The Times West Virginian


April 26, 2012

Region 10 Band Festival opens today

FAIRMONT — From his childhood days, Michael Ford has always enjoyed music.

First learning to play the trumpet and then expanding his musical talent to guitar, he attended Salem College on a scholarship to play in the jazz band. After earning his bachelor’s degree in music education, he eventually found his calling in life, working as a band director in Harrison County.

“I decided I wanted to pass along music to others,” he said. “I like the fact that I can pass music on and help children learn how to play."

Now, after a year of preparation and practices, many local school bands will have an opportunity to see how they fare against their competition in the Spring Festival for Performance Evaluation and Assessment for Region 10. As the acting regional festival director for the past 27 years, Ford also serves as the music education representative for Bandland and is a substitute teacher for the Harrison County Board of Education.

The festival will be held today and Friday. Middle schools will be performing at Bridgeport Middle School and high schools will be performing at Bridgeport High School. More than 2,500 musicians from 19 high schools and 24 middle schools are expected to participate in this year’s festival, and the public is invited to attend.

With the efforts of the Secondary School Activities Commission (SSAC) and the Principals’ Association, the festival was started more than 50 years ago. Principals felt music was such a specialized area that it was difficult to evaluate how effective the band directors were instructing their students.

And Ford said he is looking forward to another successful year, seeing as how the bands always tend to perform well.

"I just enjoy it because now I’m retired, and this keeps me in the loop with all the band directors,” he said. “You have pretty good results from all the bands.”

Each band will perform two musical selections from the West Virginia Band Masters Graded Music List, which is comprised of a large selection of music graded from Grade Level 1 (easiest to perform) to Grade Level 6 (most difficult). Performances will then be evaluated by three judges. Ratings are as follows: I for Superior, II for Excellent, III for Good, IV for Fair and V for Poor.

Band directors have to be careful what they select for their students to perform, Ford said. Having one or two students off key can greatly affect the overall rating.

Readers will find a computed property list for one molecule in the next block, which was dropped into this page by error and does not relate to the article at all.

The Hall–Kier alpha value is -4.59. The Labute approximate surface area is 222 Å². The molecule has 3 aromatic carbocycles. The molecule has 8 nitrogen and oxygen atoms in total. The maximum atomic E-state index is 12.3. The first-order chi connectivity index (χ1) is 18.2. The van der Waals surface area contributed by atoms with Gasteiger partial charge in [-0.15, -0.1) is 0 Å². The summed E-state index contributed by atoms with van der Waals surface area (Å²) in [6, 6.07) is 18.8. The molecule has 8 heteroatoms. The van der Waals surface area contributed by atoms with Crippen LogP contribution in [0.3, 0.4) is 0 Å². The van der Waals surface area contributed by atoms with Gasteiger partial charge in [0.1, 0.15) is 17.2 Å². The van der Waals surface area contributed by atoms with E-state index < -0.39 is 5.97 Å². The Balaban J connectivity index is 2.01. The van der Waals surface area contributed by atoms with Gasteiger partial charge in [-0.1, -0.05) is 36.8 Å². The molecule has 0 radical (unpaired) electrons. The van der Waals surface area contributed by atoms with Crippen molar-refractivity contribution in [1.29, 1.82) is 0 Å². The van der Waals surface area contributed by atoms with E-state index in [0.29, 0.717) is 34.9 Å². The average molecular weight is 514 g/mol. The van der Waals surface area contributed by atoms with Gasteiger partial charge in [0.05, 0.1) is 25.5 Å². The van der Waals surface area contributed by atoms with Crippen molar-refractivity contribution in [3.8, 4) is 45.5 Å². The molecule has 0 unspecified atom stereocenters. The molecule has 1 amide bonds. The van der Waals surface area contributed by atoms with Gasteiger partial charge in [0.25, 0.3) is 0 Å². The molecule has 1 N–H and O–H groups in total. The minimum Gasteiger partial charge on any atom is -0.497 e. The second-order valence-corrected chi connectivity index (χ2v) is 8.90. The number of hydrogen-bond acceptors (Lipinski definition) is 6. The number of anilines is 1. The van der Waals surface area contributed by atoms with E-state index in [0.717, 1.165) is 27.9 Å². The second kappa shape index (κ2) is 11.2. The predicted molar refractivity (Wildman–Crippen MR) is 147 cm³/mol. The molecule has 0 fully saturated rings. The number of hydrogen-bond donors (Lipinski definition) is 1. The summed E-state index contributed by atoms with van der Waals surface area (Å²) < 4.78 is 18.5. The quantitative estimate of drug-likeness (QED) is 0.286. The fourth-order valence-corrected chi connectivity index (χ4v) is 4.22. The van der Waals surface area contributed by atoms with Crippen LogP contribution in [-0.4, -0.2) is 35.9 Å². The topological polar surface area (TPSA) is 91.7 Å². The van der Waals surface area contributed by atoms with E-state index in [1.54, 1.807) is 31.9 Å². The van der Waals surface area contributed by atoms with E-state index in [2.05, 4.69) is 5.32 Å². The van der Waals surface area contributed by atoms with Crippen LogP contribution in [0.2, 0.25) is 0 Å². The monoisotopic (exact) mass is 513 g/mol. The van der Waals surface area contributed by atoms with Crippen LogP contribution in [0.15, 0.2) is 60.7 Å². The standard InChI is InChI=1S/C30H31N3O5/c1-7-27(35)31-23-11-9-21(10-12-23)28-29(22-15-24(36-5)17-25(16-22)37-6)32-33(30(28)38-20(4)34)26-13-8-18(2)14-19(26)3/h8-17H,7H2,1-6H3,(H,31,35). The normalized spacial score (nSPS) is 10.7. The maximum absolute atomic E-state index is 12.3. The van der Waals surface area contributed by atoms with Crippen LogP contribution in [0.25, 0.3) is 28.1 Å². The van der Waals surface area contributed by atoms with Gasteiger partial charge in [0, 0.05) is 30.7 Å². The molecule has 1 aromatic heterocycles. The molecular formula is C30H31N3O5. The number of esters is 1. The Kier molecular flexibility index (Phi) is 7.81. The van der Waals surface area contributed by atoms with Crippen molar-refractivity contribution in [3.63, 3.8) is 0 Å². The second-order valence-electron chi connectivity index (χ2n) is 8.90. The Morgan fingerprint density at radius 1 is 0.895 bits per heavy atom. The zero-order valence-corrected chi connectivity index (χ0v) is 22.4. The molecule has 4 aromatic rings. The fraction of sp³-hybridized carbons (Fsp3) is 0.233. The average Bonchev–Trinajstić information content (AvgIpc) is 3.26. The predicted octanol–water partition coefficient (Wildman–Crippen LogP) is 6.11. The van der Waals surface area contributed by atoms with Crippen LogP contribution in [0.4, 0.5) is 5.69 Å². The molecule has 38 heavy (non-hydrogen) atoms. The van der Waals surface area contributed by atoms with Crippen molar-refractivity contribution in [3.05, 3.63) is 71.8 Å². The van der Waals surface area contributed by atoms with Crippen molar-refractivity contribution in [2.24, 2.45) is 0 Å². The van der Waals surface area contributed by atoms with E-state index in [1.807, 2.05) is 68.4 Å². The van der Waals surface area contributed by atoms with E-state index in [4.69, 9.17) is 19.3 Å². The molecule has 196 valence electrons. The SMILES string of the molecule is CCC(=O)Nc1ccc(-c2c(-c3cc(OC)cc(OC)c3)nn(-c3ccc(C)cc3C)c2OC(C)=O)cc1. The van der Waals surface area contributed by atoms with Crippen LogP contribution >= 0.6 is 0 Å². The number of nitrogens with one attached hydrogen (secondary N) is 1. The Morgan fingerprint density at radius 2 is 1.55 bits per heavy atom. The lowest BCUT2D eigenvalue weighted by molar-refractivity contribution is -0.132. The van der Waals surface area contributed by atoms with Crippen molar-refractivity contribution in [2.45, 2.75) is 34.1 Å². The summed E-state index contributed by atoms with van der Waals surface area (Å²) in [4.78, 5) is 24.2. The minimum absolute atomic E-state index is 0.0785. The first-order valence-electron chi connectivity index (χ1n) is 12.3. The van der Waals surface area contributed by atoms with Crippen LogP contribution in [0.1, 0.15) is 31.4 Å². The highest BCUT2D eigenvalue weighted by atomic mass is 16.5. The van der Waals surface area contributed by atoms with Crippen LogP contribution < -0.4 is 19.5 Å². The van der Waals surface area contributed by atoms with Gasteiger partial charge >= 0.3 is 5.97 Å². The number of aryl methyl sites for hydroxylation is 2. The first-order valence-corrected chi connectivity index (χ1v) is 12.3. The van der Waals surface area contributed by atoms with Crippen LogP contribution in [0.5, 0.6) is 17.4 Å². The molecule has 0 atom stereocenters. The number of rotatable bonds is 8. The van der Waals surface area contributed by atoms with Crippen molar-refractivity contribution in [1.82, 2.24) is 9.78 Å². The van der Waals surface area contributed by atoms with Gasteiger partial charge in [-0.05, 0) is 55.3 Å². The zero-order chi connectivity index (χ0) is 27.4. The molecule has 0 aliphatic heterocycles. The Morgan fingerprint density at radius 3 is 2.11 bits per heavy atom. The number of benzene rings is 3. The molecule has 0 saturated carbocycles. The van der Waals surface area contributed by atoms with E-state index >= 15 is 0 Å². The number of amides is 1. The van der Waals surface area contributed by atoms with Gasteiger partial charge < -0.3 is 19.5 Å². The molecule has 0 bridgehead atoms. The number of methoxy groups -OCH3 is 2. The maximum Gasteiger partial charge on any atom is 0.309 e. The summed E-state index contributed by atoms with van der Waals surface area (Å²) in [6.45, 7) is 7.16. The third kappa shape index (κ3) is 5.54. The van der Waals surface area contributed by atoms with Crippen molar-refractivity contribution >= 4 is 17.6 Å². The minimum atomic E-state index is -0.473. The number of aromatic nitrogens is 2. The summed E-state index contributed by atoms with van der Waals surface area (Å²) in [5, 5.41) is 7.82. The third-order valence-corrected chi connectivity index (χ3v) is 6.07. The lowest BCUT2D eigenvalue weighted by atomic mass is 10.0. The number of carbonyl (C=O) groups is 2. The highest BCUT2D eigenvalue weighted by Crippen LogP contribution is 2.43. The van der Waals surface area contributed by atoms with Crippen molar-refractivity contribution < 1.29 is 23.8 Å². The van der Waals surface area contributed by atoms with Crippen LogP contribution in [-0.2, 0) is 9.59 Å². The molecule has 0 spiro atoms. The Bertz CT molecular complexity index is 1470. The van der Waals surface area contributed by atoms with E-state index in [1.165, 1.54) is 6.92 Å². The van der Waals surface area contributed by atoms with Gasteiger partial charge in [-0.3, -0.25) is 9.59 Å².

“When a band does well at a festival, all the kids have to be doing their job,” he said. “The band director can pick anything he wants. But they need to make a judgment as to what will challenge their students, but not have something too difficult that they can’t perform the music.”

For example, a middle school band playing a Grade Level 5 or 6 would find it to be more challenging than a high school band that has been exposed to a variety of music.

Music at the festival will be classical in nature, most of the music being selected from concert music composers. Of the 40 bands that performed in last year’s festival, Ford said approximately 13 were rated superior.

“There are many bands that are superior in this region, and they may do certain aspects of music better than others,” Ford said. “Every band has its own interpretation of the music, but hopefully that interpretation is the same as the composer because the judges know the composer’s interpretation. It can get technical.”

So technical in fact that so many other variables besides notes and rhythms must be above par. In addition to playing the proper notes and rhythms, a band with a superior rating must also demonstrate proper dynamic levels, articulation and phrasing.

After working at every possible level on the educational scale, Ford and many others are ecstatic to see how the bands are ranked over the next few days. Nothing seems to be more rewarding than to see a child in music blossom over time.

"I tell them as a high school director, I did it all, but I took it a choice and I like to see the improvement from the young kids. When you hand them a horn and they don’t even know how to handle it and then are playing it with ease later — it’s very gratifying.”

Email Nicole Lemal at

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